Imaginary Intimacies: Death and New Temporalities in the Work of Denise Riley and Nicholas Royle

New Formations - ISSN 0950-2378
Volume 2016 Number 89

Imaginary Intimacies: Death and New Temporalities in the Work of Denise Riley and Nicholas Royle
Georgina Colby, pages -
DOI: 10.3898/NEWF:89/90.10.2016

Abstract

In The Severed Head: Capital Visions (2014), Julia Kristeva understands there to be two forms of relation to death in contemporary culture. The ‘imaginary intimacy with death, which transforms melancholy or desire into representation and thought’ is opposed in Kristeva’s work to ‘the rational realization’ of the act of capital punishment, the former epitomizing ‘vision’ in contrast to the ‘action’ of the latter. This essay proposes that Kristeva’s idea of an ‘imaginary intimacy’ with death can be read in the context of contemporary literary responses to the death of a loved one by Denise Riley and Nicholas Royle. In particular, this essay addresses the relationship between death and new temporalities in Riley’s essay Time Lived, Without Its Flow (2012), her recent collection of poems Say Something Back (2016), and Royle’s Quilt (2010). The non-linear models of time found in Riley’s and Royle’s works are contextualised via the attempts in phenomenology to theorise the relations between temporality and finitude, as well as via Stephen J Gould’s work on geological time. For Riley, the experience of the death of her son brings with it an ‘altered condition of life’ in which time takes the form of ‘a-temporality.’ Questioning the limits of the sentence, and collapsing the narrative boundaries between the living narrator and the deceased father, Quilt traverses the boundaries between experience lived and an experience impossible to claim. Through such an analysis the essay explores the capacity of experimental works to harbour new non-linear temporalities that reflect on the relation between temporality and finitude in the contemporary.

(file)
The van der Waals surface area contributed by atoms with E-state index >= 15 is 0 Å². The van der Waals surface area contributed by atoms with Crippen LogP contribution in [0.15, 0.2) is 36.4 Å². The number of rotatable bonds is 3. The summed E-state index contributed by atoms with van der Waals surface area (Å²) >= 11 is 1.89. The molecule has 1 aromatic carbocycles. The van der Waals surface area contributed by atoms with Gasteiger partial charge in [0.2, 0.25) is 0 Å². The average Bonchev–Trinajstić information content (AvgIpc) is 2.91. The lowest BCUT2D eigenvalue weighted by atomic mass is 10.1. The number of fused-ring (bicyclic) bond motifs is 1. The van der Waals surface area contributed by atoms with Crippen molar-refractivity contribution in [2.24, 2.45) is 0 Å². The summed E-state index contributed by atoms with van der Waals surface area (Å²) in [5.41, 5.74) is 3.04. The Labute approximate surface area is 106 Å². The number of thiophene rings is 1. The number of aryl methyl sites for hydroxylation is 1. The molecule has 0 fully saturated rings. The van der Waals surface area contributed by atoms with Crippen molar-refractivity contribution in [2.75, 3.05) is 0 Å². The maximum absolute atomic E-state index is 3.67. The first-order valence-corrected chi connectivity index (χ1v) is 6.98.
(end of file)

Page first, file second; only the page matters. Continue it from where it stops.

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To cite this article
Georgina Colby (2016) Imaginary Intimacies: Death and New Temporalities in the Work of Denise Riley and Nicholas Royle, New Formations, 2016(89), -. https://doi.org/10.3898/NEWF:89/90.10.2016

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